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July 13, 2015

The legalization of same-sex marriage in Ireland and the United States is to be deplored for undermining the family and the raising of children. However, deplore it as we will, the Canadian experience shows same-sex marriage will become more, not less, entrenched in the immediate future.

The deeper issue is that the gap between faith and culture, noted by the Second Vatican Council, has become a yawning chasm across the Western world. The Catholic faith – indeed, any faith – has little role in shaping the culture of the advanced industrial nations.

Nor is there reason to believe Catholic culture will ever make a strong comeback or again have a significant role in forming the underpinnings of societies where it has been usurped.

Our current culture is an anti-culture – a culture formed by the belief that the only consensus should be that the individual is king. All the rhetoric about "choice" fits nicely into capitalist-driven consumerism where most "choices" come with price tags and the despoliation of the planet.

The culture that underlies the acceptance of same-sex marriage is, in fact, one with the culture that Pope Francis has said in Laudato Si' is making the earth "look more and more like an immense pile of filth."

Reports on the encyclical focused on its political implications. Yet, political change does not always create cultural change, a fact borne out by the enormous sympathy still shown for the Confederate flag across the U.S. South 50 years after passage of the civil rights laws. Laws are changed more easily than human hearts.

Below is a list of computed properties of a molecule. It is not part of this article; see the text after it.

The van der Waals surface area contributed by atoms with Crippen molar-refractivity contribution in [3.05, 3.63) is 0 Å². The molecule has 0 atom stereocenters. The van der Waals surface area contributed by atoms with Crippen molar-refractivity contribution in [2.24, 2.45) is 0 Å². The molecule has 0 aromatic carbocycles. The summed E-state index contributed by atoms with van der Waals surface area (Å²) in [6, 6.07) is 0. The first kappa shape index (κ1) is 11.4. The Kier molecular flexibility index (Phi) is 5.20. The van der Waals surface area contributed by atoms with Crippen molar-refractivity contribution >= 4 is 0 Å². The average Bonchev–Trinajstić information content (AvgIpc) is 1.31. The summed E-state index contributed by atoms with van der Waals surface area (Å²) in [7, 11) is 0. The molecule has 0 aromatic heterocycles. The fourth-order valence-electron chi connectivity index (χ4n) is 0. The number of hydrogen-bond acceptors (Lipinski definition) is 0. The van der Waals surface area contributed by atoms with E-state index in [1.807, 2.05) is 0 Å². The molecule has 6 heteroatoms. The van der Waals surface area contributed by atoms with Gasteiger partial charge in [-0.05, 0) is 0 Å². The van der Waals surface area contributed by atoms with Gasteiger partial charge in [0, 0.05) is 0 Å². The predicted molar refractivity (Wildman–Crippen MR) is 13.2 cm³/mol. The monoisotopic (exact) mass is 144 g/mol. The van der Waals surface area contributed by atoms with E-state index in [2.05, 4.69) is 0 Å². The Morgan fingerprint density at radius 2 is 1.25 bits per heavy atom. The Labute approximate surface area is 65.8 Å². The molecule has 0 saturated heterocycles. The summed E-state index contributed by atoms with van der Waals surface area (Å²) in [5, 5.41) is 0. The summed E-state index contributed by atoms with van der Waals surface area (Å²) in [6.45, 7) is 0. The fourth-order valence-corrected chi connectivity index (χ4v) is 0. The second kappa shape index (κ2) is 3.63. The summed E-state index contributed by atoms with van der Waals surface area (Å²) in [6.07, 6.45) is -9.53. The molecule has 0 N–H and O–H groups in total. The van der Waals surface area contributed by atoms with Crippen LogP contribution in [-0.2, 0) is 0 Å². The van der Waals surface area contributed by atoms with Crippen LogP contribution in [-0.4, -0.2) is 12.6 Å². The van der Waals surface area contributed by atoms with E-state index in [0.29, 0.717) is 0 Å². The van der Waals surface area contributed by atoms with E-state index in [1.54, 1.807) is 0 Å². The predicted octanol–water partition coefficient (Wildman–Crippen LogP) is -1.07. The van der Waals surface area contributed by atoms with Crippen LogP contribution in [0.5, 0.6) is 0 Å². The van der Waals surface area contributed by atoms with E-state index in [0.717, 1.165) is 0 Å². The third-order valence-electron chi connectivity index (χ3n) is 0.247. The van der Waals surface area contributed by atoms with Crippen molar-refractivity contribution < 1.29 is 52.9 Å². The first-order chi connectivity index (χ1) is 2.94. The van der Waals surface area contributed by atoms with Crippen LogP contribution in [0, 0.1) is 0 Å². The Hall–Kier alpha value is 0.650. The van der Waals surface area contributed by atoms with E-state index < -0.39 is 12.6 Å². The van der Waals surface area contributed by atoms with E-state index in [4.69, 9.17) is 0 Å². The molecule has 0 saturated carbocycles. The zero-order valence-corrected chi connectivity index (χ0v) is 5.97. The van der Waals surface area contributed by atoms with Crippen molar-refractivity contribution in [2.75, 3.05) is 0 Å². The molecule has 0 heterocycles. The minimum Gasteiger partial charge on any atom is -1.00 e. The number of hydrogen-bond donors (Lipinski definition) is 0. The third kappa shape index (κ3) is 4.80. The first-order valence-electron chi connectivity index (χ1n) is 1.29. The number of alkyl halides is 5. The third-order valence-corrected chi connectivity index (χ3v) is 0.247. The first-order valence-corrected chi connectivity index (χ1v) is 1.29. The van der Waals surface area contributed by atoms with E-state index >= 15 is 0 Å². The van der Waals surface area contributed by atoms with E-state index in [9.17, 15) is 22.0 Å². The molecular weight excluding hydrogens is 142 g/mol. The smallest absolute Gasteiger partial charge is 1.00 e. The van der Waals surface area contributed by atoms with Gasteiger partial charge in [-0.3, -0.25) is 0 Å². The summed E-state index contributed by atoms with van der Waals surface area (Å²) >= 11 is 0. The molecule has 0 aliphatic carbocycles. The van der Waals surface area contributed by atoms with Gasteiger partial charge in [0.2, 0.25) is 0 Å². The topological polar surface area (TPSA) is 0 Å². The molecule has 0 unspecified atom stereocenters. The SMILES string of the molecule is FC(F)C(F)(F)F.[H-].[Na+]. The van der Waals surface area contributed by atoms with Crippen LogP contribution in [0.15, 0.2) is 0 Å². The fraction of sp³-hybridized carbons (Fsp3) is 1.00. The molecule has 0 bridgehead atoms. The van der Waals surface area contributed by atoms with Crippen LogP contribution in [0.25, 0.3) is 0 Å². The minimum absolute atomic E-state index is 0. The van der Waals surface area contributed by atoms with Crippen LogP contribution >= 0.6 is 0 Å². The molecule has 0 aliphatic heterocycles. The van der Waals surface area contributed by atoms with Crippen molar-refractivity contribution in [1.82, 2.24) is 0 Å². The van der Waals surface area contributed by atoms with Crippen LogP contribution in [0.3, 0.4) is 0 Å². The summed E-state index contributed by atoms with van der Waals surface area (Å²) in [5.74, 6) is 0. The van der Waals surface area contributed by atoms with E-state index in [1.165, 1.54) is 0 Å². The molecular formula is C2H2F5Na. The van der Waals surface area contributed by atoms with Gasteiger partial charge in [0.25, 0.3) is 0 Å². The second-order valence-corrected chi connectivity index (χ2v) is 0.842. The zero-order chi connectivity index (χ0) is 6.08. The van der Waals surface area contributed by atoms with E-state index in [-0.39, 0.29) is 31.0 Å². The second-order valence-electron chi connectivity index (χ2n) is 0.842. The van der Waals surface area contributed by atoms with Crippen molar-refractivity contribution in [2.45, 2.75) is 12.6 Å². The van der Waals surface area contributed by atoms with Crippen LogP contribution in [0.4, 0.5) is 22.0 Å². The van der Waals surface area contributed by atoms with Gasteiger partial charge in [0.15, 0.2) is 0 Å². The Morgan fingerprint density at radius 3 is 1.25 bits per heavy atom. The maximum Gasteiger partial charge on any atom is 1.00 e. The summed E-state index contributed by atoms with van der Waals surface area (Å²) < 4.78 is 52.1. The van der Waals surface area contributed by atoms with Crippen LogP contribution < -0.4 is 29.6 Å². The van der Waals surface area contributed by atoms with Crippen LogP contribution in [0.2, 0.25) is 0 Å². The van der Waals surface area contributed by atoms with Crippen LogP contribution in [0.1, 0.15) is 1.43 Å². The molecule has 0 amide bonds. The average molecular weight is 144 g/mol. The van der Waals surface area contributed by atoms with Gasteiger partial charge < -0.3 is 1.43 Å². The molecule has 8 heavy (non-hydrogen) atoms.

Pope Francis says the world needs a cultural revolution, and he is 100 per cent correct in that. That peaceful revolution should be seen in terms of the ecological theme of his encyclical. But it doesn't stop there.

It is revolutionary today to act as though future generations matter. Corporations are overly focused on short-term profits; governments on winning the next election.

Care for future generations not only involves protecting the natural environment. It also involves nurturing family life to enhance the chances of our great-grandchildren being raised in a loving, wholesome way. It further involves paying-as-you-go so future generations are not saddled with unmanageable government and personal debt.

Our anti-culture creates massive debt – financial, ecological and social debt. It assumes one can live today as though tomorrow does not matter. The possibility of revolution lies at the cultural level; it requires massive change by individuals and groups. With the current system so entrenched, there is little ground for optimism.

However, there is always hope. Hope relies on the belief that God will act. Our part is to take action in union with others to change the culture, but also to call on the Lord to send his Spirit to renew the face of the earth. Without divine assistance, we will only continue in the same perilous direction.